The second coming.
The end of the world.
In my church youth group days, a lot of teaching focused on two things: sex and the end-times. The sex talks were summed up in one idea: Don’t have it till you get married. Likewise, the end-times talks were summed up in one idea: It’s gonna happen really soon. For most of us in junior high, our thoughts were also summed up in one idea: I hope I get to have sex before the end times.
But a lot of folks took the end-times very seriously, including my mom’s Sunday school teacher. Almost every lesson involved reading the headlines and getting ready for the end, which could come at any moment. She taught the class from cassette tapes and books by popular end-times preachers. Using current events and Scripture, they attempted to predict a target date for the return of Christ. They said there would be global cataclysms to signal the end of the world, and the big question she wanted answered was, “Are you ready?
Then one day, the teacher and her family disappeared.
They sold their house, quit their jobs, and moved to rural Texas. They bought some remote property, stocked up on food, water, and other supplies… and waited.
Five years later we saw them at the grocery store, after they moved back.
Not long after I started seminary, during my intro classes to the Old & New Testament and systematic theology, I began to realize everything I had been taught was wrong.
In the Sermon on the Mount, Jesus told his followers not to worry about what happens tomorrow (Matt. 6:25-34). However, the fear of tomorrow has helped create an end-times industrial complex. A lot of ink has been spilled trying to interpret the last days, the end of the world, and the role of Christians in all of it. Many preachers, teachers, conferences, books, movie – all aimed at predicting when Christ will return and what will happen to the world – have steadily flooded the Christian consumer market.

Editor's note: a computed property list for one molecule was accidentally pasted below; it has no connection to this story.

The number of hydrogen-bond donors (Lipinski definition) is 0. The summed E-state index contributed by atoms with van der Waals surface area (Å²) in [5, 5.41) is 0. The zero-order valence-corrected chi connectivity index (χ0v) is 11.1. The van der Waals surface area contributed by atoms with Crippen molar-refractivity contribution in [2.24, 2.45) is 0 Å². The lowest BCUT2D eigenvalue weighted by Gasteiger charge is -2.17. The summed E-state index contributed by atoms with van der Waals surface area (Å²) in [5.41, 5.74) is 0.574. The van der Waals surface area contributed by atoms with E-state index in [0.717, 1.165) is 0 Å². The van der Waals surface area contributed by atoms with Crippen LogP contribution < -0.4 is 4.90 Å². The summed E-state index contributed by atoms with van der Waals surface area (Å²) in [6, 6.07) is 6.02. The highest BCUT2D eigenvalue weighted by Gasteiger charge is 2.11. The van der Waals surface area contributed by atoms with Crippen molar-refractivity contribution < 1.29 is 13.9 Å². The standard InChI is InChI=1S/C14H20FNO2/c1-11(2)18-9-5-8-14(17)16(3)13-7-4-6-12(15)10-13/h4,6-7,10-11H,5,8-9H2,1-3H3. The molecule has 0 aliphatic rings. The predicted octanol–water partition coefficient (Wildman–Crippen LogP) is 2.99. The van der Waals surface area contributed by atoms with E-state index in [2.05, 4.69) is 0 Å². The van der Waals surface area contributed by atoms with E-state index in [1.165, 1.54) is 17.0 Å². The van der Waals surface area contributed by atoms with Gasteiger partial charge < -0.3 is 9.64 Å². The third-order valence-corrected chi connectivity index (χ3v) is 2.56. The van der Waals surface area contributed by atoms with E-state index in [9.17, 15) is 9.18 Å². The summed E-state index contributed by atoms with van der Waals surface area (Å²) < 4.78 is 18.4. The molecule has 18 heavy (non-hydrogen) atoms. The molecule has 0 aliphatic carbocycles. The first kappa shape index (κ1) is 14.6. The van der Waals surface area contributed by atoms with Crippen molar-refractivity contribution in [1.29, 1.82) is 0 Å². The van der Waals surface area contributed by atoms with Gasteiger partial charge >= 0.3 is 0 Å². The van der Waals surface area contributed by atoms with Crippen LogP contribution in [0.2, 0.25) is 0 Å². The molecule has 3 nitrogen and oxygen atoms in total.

At the heart of this machine is an idea called the rapture, when Christians are supposed to disappear, and an already dark world will be plunged into utter despair before Jesus returns to settle the score.
This industry is massive, with the Left Behind series of books and movies arguably the most popular and influential. The tales of getting Christians off the Earth before the world get really bad have left behind a major, and unholy, mark on Christianity in America. Most end-time predictions operate from a place of fear, and as Yoda said, “Fear leads to anger, anger leads to hate and hate leads to suffering.”
In one way or another, rapture theology has created fear, anger, hatred and even suffering… all in the name of Jesus. For the sake of the Gospel, it is time to leave theology of Left Behind well behind us.
Since graduation I’ve had the privilege to teach about the history and impact of rapture theology to campus ministries and local churches, and I often meet pastors and parishioners who are afraid to turn the page from Jude to Revelation. John’s letter can sound scary and confusing, and often the easiest voices to find and listen to are those from the rapture theology industry.
Into this industry I am attempting to tell an alternate story.
Leaving Behind “Left Behind” is a simple primer into the the world of the rapture theology. It is not an exhaustive historical or exegetical study of end-times theology or the book of Revelation. This is a Google Earth view from 40,000 feet, looking down at the major markers on the map. It is a different starting point for the conversation, looking at where rapture theology came from, why we need to leave it behind, what we can expect when Christ does return, and why we can embrace it with hope instead of fear.